Following this week’s disclosure by Berkeley city staff that roughly 11,000 municipal employee social security numbers had been erroneously divulged to a local media outlet in March, the media outlet’s managing editor said Tuesday that he doubted the data could have been compromised, though it had been “passed around” by employees over email.
It emerged Tuesday afternoon that more people than previously thought had their social security numbers inadvertently released to a local news organization due to an error by a city of Berkeley employee.
A Berkeley municipal staff member mistakenly disclosed the social security numbers of everyone who works for the city while responding to a public records request, and the city recently sent a letter to staff informing them of the error.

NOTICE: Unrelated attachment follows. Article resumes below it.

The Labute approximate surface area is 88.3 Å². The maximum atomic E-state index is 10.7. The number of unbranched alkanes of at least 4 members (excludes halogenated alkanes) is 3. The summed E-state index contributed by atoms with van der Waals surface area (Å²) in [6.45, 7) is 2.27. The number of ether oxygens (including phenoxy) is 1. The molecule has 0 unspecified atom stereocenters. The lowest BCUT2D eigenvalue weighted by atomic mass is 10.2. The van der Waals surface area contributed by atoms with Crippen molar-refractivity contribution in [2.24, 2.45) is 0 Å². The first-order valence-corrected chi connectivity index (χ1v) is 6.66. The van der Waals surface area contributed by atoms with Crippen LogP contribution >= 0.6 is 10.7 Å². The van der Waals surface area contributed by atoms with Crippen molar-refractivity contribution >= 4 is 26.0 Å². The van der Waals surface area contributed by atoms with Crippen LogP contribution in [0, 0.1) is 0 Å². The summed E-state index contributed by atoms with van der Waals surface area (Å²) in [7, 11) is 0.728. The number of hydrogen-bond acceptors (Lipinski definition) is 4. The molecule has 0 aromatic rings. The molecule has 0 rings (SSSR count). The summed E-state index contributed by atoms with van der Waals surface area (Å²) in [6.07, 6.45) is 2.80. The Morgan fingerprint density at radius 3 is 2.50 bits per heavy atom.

The citizen committee behind the Berkeley Sunshine Ordinance on the November ballot has sent city officials a lawyer’s letter threatening a lawsuit unless changes are made to the wording of both the ballot question and the city attorney’s published analysis.
How much is democracy worth in Berkeley? Around the world thousands are losing their lives for liberty, but on Tuesday the City Council is poised to bet that $2 million is enough to convince voters to turn their backs on open government.
By John C. Osborn
Berkeley resident David M. Wilson is keeping his fingers crossed that a City Council work session tonight will take Berkeley one step further towards a more transparent government.